Pushback rack systems allow pallets to be stored deep while still enabling easy accessibility. In a typical pushback configuration, about five pallets rest in a row at a slight incline, with one facing the aisle and the others immediately behind the front-facing pallet. When the forklift removes the nearest pallet, gravity allows the others to gently slide forward until the nearest one fits into the same position that the removed pallet had just occupied. Restocking is essentially the same operation in reverse: The forklift simply pushes a pallet into the front-facing position, shoving the other pallets to the rear. The most recent pallet to be loaded onto the rack is the first one to be removed. This means that the pushback rack system is a Last In First Out (LIFO) inventory configuration. The loading and unloading functions both occur from the same position on the aisle. 

So what are the advantages of this system? For one thing, it substantially increases storage density. Pallets can be stored deep without worry that the ones in the rear will be unreachable from the aisle. As a result, it's possible to configure the warehouse with fewer aisles than are needed for a typical pallet racking arrangement. Less aisle space equals more room for inventory.

What is a drive-in rack system?

Drive-in rack systems provide another way to maximize storage room in a warehouse. As with a pushback configuration, a drive-in system allows inventory to be stacked high and deep. The primary difference here is that the forklift operator loads and unloads pallets by driving into the storage bay. The operator fills the inventory space by placing pallets in a column at the rear of the bay, then building another column of pallets in front. The process continues until the bay is filled. This means that the oldest pallets can be found in the rear, making this another Last In First Out arrangement. When removing pallets, the forklift operator simply picks the topmost one from the column closest to the aisle, maneuvering into the storage area when needed.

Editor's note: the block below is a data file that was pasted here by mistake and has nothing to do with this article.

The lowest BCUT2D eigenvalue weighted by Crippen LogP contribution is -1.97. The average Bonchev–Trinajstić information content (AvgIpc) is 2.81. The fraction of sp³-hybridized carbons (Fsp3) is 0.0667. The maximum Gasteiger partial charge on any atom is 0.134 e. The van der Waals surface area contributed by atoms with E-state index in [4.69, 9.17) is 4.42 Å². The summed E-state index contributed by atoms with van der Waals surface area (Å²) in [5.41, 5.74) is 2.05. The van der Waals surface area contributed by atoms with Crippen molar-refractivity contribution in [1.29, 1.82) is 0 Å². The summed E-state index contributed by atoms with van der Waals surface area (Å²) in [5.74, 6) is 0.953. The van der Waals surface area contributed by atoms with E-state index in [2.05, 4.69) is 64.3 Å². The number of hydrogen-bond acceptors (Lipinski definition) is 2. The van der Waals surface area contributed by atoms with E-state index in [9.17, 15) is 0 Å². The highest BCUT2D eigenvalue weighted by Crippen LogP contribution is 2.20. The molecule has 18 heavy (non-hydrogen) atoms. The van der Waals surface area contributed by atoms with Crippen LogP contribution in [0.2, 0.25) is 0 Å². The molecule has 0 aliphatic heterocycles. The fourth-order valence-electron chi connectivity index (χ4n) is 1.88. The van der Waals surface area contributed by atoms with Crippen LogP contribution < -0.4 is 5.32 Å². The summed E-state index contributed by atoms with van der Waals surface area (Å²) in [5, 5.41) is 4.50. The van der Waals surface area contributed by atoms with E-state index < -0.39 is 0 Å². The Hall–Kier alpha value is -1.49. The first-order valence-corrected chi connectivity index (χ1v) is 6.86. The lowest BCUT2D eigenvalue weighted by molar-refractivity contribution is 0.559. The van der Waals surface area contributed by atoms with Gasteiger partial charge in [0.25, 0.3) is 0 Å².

Compared with the pushback style, the drive-in rack system allows even greater storage density—and far more than a traditional pallet layout ever could.

Which system is best?

Naturally, there is no universal answer to the question, as it all depends on the preferences and storage demands of the individual company, as well as the configuration of the warehouse itself. As LIFO systems, the pushback and drive-in configurations share the disadvantage of being generally unsuitable for perishable inventory (except those with distant expiration dates), as pallets at the rear may sit untouched for a long time. However, this may not be a relevant consideration in warehouses with high turnover.

As previously noted, the drive-in configuration is best when storage density is a paramount concern. It’s also easier to store large or irregularly shaped products with the drive-in system, and there’s also less chance of rack failure. But the pushback rack system has benefits that should not be ignored. For one thing, it speeds up the picking process because the forklift never leaves the aisle to grab a pallet. Likewise, restocking is a simpler and less time-consuming matter with a pushback system. The convenient design of the pushback systems also sharply reduces the likelihood of forklift accidents.

Which is more important—storage space or picking speed? Answering that question will help you decide which of these rack systems is best for your warehouse.